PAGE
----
The following are common irritants and allergens that may cause contact dermatitis:
If you can’t determine what caused the reaction, you should talk to your child’s doctor.
Treatment often involves at-home remedies and recommendations, such as the following:
Even though your baby’s nails are small and thin, they might still be sharp. Long or sharp nails can cause scratches on the face or body, so it’s a good idea to keep an eye on how your baby’s nails are growing.
Baby nails grow quickly, so you may need to file or trim your baby’s nails every week or more often. You can use a non-metal nail file to gently smooth and shorten the nails or a baby nail clipper to reduce the length.
It’s recommended that you cut or file your baby’s nails while they’re asleep or very relaxed to prevent sudden jerking movements that may cause injury.
A heat rash can occur if your baby becomes overheated. It often appears near skin folds or areas where clothes rub up against the skin. A heat rash looks like tiny red spots on the skin and is often most noticeable in babies with a light skin tone.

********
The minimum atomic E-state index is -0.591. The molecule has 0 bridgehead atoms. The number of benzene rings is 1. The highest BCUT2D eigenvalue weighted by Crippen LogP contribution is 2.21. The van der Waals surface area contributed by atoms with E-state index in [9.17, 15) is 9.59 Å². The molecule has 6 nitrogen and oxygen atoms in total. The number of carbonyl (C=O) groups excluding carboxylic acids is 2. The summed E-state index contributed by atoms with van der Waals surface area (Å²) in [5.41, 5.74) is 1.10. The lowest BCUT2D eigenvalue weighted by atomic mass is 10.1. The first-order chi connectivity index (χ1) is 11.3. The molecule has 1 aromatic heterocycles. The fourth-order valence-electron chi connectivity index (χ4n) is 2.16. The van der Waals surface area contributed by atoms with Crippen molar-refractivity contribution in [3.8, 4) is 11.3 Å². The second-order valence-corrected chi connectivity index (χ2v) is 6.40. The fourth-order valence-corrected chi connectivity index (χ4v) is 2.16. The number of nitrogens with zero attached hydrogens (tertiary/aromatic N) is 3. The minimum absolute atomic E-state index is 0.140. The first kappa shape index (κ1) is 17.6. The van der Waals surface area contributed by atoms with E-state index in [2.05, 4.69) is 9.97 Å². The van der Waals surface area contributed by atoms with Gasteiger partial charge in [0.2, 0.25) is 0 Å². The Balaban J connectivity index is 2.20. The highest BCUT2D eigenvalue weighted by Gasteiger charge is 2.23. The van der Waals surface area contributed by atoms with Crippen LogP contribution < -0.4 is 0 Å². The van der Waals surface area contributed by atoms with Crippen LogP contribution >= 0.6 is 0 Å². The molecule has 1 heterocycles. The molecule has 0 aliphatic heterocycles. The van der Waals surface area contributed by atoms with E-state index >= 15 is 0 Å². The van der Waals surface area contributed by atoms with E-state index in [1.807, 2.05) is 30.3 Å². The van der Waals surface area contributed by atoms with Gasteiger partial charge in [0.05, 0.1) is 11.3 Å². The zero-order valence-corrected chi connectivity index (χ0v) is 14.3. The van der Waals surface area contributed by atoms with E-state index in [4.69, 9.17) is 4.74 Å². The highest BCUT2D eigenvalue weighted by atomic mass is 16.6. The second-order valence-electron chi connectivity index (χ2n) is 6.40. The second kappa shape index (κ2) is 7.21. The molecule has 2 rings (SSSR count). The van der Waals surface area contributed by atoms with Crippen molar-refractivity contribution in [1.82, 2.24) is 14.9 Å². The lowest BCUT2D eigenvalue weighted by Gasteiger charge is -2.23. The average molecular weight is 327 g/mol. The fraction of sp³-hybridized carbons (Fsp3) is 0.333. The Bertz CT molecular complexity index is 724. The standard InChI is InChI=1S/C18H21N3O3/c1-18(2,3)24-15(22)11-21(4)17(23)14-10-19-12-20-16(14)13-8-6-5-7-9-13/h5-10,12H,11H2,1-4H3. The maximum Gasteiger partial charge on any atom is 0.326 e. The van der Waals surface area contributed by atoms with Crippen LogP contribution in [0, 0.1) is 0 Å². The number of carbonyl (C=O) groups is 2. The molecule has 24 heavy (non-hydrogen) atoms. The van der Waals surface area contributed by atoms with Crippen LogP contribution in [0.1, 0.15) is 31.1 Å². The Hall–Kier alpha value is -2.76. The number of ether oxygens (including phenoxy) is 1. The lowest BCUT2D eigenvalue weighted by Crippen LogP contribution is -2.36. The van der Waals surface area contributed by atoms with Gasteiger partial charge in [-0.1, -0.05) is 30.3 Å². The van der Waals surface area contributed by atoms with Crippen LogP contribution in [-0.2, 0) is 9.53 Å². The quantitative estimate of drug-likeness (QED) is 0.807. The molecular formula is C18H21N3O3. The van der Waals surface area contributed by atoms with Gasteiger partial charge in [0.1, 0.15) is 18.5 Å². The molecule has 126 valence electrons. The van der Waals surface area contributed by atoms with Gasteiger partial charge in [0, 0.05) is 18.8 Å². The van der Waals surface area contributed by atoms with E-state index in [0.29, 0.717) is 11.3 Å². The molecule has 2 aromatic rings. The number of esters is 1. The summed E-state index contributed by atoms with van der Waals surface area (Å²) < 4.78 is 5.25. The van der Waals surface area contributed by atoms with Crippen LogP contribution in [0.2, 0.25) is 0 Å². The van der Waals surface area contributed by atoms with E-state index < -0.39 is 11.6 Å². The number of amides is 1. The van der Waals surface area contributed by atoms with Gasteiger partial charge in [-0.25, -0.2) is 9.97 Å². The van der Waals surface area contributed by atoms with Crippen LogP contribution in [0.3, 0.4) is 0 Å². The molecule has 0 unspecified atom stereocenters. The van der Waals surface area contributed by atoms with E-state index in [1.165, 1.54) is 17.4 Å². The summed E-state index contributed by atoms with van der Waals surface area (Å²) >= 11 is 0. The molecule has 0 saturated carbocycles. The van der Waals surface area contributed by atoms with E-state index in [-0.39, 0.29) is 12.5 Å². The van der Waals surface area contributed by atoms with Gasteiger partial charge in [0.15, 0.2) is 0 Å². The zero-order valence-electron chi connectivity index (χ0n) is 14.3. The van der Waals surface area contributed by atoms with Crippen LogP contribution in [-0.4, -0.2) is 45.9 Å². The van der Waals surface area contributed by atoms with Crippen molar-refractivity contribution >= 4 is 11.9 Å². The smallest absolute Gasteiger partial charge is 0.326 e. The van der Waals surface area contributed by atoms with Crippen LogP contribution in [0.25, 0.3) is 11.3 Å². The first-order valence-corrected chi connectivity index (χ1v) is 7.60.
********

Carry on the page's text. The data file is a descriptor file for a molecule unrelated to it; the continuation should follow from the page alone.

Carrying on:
Heat rash occurs when the sweat glands become blocked. Hot and humid weather, oils, or other ointments can cause the sweat glands to become overworked or blocked, leading to a rash.
To treat your baby, you should keep the skin cool and avoid using oil-based products. A cool bath or washcloth can help alleviate any itchiness and clear the rash.
You should contact your baby’s doctor if the rash does not improve within 3 days, if the skin appears infected, or if your baby develops a fever of 100°F or higher.
When you first bring your baby home, the umbilical cord will still be attached at the belly button. You’ll need to keep the area as clean and dry as possible until the cord falls off in about 1 to 3 weeks.
It’s important that you don’t pull on or try to force the umbilical cord to fall off. It will come off on its own. You don’t need to apply any substance — not even rubbing alcohol — to prevent infection or aid in the drying process.
You should call your baby’s doctor if you notice:
The skin is the largest organ on your baby’s body, so it’s important to look after its health.
Remember to keep your baby’s skin clean, dry, and out of the sun. It’s also important to not overdo it with moisturizers or other skin products, which can sometimes make skin problems worse.
Babies are prone to several different skin conditions in the first year of life. If a rash appears with a fever of 100°F or higher or an infection or if it does not go away within a few days, you should contact your baby’s doctor for more information.

Last medically reviewed on September 29, 2020
Our experts continually monitor the health and wellness space, and we update our articles when new information becomes available.
Current Version
Sep 29, 2020
Written By
Jenna Fletcher
Edited By
Rachael Beairsto
Medically Reviewed By
Mia Armstrong, MD
Copy Edited By
Delores Smith-Johnson